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Vintage WWII plane crashes at Bradley Airport

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Bradley International Airport Plane Crash

Kevin Dillon is executive director of the Connecticut Airport Authority.

Bradley International is New England's second-busiest airport after Boston's Logan International.

The state official who gave the death toll was not authorized to discuss the investigation and spoke on condition of anonymity.

Airport officials said the plane was associated with the Collings Foundation, an educational group that brought its "Wings of Freedom" vintage aircraft display to Bradley International Airport this week.

The Nine-O-Nine, a Collings Foundation B-17 Flying Fortress, flies over Thomasville, Ala., in 2002. The FAA said the plane's airspeed was excessive and cited pilot errors.

In its 26th year, the tour has visited more than 3,000 USA airports, the foundation states.

The B-17 was built in 1945, too late for combat in World War II, according to the foundation.

Officials confirm that 14 people were injured in the crash - 13 people who were on the plane and one person on the ground - including five confirmed fatalities.

The B-17 bomber crashed shortly after takeoff Wednesday morning from Bradley International Airport. "We'd like to return, and blow it out", another pilot in the aircraft said. It also hit a maintenance facility.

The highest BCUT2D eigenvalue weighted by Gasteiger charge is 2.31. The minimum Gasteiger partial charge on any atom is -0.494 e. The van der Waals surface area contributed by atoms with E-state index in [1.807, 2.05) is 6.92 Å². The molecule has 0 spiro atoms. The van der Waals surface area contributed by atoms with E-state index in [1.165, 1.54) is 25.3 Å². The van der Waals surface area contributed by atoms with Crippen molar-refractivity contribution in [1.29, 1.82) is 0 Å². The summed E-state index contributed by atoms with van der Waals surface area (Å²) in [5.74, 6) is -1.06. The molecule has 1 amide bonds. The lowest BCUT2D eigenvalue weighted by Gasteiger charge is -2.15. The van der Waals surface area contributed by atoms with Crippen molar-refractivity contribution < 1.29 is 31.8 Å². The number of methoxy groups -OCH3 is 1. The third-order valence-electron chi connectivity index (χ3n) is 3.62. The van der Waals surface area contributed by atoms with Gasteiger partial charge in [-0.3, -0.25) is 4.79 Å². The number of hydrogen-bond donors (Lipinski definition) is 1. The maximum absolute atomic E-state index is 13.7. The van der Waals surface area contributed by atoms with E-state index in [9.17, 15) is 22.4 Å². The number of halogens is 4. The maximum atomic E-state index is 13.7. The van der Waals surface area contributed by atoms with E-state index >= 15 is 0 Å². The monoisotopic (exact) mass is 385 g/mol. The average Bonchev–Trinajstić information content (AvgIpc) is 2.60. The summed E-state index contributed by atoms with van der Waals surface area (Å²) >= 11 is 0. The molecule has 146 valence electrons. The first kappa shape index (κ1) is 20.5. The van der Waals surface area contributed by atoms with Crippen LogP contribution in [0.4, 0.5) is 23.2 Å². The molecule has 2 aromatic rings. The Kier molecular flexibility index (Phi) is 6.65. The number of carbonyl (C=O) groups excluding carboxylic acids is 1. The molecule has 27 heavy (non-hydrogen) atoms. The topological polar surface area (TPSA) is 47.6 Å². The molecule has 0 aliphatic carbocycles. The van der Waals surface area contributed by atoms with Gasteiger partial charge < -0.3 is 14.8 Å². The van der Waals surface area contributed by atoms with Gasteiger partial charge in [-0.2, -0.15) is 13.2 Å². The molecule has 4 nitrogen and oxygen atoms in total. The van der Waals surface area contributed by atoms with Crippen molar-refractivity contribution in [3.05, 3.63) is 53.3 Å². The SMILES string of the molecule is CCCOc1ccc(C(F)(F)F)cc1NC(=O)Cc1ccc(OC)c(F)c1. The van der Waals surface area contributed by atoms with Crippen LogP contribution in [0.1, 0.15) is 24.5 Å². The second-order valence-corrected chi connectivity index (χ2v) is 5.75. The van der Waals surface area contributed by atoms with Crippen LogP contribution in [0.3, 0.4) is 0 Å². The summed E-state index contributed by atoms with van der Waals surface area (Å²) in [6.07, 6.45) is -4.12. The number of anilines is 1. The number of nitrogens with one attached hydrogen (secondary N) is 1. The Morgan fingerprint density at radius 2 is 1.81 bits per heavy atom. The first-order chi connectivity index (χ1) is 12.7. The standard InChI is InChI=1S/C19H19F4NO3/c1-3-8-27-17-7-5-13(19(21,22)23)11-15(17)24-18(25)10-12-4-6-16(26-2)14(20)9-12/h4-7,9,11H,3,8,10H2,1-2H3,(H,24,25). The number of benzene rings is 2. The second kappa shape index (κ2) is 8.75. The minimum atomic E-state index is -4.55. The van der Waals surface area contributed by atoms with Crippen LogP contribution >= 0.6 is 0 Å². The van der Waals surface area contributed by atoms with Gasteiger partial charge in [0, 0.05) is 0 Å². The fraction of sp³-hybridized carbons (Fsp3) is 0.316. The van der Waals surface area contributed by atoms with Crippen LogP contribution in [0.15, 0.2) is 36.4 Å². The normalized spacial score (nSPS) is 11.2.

According to news reports at the time, the same plane made an emergency landing in 1995.

Chris Kervick confirmed the figure to WFSB-TV.

Chris Ehrmann is a corps member for Report for America, a nonprofit organization that supports local news coverage, in a partnership with The Associated Press for CT. It had taken off and was in the air for five minutes, reaching an altitude of about 800 feet, before crashing.

A spokesman for CT U.S. Sen. The National Transportation Safety Board will investigate for cause and origin.

The hospital has opened its incident command center, as is typical in an emergency. "It's a loss to lose a B-17", said Hamer, whose father served in the Air Force. At least three people have been airlifted to area hospitals. The airport re-opened with just one operational runway at about 1:30 p.m. Airport officials said they expect continued cancelation of flights throughout the day.

Smoke from the plane crash at Bradley Airport in Conn., Oct 2, 2019.

The airport has since closed as crews respond. Flames and thick black smoke could be seen rising from the wreckage. It was not immediately clear whether those killed were on the plane or on the ground.

The airport tweeted from its official account that the incident involved a Collings Foundation World War II aircraft and that an active fire and rescue operation is underway.

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